If you’ve got any feedback about this news, or about anything else that DevExpress are doing, please don’t hesitate to contact me at julianb@devexpress.com.

  • Windows 8 XAML controls package now with Windows 8.1 support

    I’m sure that our customers already know that Windows 8.1 is due to be released on October 17. However, after a rocky start where that release date applied to everyone (apart from manufacturers), Microsoft eventually relented and allowed MSDN and TechNet subscribers early access to the RTM bits. And, of course it was at this point that our XAML team could get hold of the install and do some preparation towards supporting the new features in Windows 8.1 for Metro apps.

    PDF Viewer control for WinRTThe DevExpress Windows 8 XAML controls have now been overhauled to fully support Windows 8.1 and take full advantage of new operating system features including the following:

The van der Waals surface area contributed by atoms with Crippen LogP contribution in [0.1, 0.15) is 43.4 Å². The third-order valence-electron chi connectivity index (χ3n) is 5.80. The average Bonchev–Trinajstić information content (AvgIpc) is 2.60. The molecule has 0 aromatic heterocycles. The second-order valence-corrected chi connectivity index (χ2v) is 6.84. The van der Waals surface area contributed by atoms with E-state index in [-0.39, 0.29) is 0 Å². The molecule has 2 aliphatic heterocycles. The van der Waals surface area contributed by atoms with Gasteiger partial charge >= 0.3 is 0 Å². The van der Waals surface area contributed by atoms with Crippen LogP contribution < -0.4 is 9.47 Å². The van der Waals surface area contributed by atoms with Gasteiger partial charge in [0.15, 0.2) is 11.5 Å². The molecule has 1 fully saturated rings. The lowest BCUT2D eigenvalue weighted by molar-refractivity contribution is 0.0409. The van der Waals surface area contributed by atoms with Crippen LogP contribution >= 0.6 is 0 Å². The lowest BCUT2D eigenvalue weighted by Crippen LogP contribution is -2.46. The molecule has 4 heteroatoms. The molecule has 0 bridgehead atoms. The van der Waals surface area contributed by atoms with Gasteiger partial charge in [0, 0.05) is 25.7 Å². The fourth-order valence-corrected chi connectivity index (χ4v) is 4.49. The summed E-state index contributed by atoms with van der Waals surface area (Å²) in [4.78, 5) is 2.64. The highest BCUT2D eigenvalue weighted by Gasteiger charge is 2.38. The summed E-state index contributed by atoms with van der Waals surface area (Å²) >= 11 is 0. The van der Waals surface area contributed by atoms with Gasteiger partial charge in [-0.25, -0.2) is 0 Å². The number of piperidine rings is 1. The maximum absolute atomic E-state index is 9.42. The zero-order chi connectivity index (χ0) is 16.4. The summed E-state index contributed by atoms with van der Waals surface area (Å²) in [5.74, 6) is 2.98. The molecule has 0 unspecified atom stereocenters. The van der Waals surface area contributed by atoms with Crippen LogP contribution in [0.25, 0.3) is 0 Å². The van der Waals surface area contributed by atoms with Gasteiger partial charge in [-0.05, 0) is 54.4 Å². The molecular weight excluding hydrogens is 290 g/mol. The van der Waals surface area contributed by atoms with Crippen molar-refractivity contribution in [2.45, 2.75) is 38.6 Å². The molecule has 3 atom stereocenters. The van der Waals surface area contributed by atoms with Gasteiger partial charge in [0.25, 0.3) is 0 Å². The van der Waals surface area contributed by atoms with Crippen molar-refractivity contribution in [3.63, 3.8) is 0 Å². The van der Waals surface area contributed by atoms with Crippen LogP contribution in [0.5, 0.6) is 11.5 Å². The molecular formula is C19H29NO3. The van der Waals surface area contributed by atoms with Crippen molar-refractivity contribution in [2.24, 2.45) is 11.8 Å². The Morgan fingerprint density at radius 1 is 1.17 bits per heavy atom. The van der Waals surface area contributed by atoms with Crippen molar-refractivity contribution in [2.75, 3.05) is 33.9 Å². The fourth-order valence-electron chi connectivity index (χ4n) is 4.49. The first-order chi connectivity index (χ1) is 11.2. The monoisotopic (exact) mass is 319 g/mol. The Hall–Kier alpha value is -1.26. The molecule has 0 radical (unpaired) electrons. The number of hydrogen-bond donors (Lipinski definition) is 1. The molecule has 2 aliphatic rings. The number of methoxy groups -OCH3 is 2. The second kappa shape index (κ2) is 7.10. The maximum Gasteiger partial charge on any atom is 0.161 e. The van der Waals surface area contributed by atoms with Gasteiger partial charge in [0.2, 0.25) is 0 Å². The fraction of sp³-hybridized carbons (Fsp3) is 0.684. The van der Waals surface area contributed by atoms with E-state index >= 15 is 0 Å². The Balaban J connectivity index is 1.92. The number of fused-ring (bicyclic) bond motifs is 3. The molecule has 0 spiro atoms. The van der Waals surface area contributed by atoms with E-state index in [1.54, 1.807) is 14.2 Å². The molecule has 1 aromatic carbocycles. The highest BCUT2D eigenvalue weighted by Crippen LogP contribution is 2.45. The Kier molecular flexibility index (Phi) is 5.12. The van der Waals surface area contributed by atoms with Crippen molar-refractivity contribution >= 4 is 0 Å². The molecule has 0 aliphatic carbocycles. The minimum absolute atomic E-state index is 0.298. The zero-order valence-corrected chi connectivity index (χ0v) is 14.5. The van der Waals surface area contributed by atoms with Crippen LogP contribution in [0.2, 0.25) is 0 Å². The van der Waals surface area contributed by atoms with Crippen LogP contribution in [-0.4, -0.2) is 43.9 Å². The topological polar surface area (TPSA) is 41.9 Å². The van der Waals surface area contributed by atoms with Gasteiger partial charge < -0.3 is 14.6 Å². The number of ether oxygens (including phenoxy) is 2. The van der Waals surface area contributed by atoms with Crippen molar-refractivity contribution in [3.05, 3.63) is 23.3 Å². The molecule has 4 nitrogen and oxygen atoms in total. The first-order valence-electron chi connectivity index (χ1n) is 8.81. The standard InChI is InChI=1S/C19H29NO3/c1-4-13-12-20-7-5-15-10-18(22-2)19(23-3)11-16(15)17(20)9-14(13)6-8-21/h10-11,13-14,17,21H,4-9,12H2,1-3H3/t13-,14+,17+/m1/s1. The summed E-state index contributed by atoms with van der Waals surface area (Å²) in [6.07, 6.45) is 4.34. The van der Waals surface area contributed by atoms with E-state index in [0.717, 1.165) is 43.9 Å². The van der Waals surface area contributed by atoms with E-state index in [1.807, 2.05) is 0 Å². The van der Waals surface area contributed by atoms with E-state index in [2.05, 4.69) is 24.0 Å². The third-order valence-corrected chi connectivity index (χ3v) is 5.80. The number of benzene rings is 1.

• New application resizing mechanism.
    • Faster XAML loading thanks to pre-compilation to a binary format.
    • On-demand style loading.

    However the team did not stop there. In addition to supporting these new OS enhancements, they wanted to add some new controls and features and package the whole lot as version 13.2, a good couple of months before the release of the rest of 13.2. So they added:

    • A new PDF Viewer Control with full support for touch gestures, printing and multiple page view styles. The control renders directly to a DirectX drawing surface minimizing resources and maximizing performance.
    • Microsoft Excel style Data Filtering UI and horizontal virtualization support in Grid Control.
    • New Tile Control type that support newer sizing options and animations to match those introduced in Windows 8.1 RTM.

    Yes, this new version is available now so you can start building Windows Store applications for the new platform right away. You can download this latest version directly from here.